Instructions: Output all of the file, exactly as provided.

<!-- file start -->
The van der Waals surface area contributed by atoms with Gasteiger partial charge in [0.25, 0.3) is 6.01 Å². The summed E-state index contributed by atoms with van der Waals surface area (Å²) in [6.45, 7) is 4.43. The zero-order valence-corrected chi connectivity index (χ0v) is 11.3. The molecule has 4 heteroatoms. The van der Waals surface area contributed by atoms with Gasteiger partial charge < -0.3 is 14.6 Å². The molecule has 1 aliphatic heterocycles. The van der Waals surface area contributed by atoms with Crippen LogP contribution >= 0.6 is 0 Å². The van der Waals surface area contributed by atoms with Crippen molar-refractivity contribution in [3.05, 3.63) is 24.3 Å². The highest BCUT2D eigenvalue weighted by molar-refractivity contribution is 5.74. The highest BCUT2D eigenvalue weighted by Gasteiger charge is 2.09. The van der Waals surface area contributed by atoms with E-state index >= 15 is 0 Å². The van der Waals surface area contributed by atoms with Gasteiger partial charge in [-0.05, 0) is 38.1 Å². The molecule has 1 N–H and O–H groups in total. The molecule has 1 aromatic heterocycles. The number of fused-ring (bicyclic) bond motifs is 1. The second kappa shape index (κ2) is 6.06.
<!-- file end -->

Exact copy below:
The van der Waals surface area contributed by atoms with Gasteiger partial charge in [0.25, 0.3) is 6.01 Å². The summed E-state index contributed by atoms with van der Waals surface area (Å²) in [6.45, 7) is 4.43. The zero-order valence-corrected chi connectivity index (χ0v) is 11.3. The molecule has 4 heteroatoms. The van der Waals surface area contributed by atoms with Gasteiger partial charge < -0.3 is 14.6 Å². The molecule has 1 aliphatic heterocycles. The van der Waals surface area contributed by atoms with Crippen LogP contribution >= 0.6 is 0 Å². The van der Waals surface area contributed by atoms with Crippen molar-refractivity contribution in [3.05, 3.63) is 24.3 Å². The highest BCUT2D eigenvalue weighted by molar-refractivity contribution is 5.74. The highest BCUT2D eigenvalue weighted by Gasteiger charge is 2.09. The van der Waals surface area contributed by atoms with E-state index >= 15 is 0 Å². The van der Waals surface area contributed by atoms with Gasteiger partial charge in [-0.05, 0) is 38.1 Å². The molecule has 1 N–H and O–H groups in total. The molecule has 1 aromatic heterocycles. The number of fused-ring (bicyclic) bond motifs is 1. The second kappa shape index (κ2) is 6.06.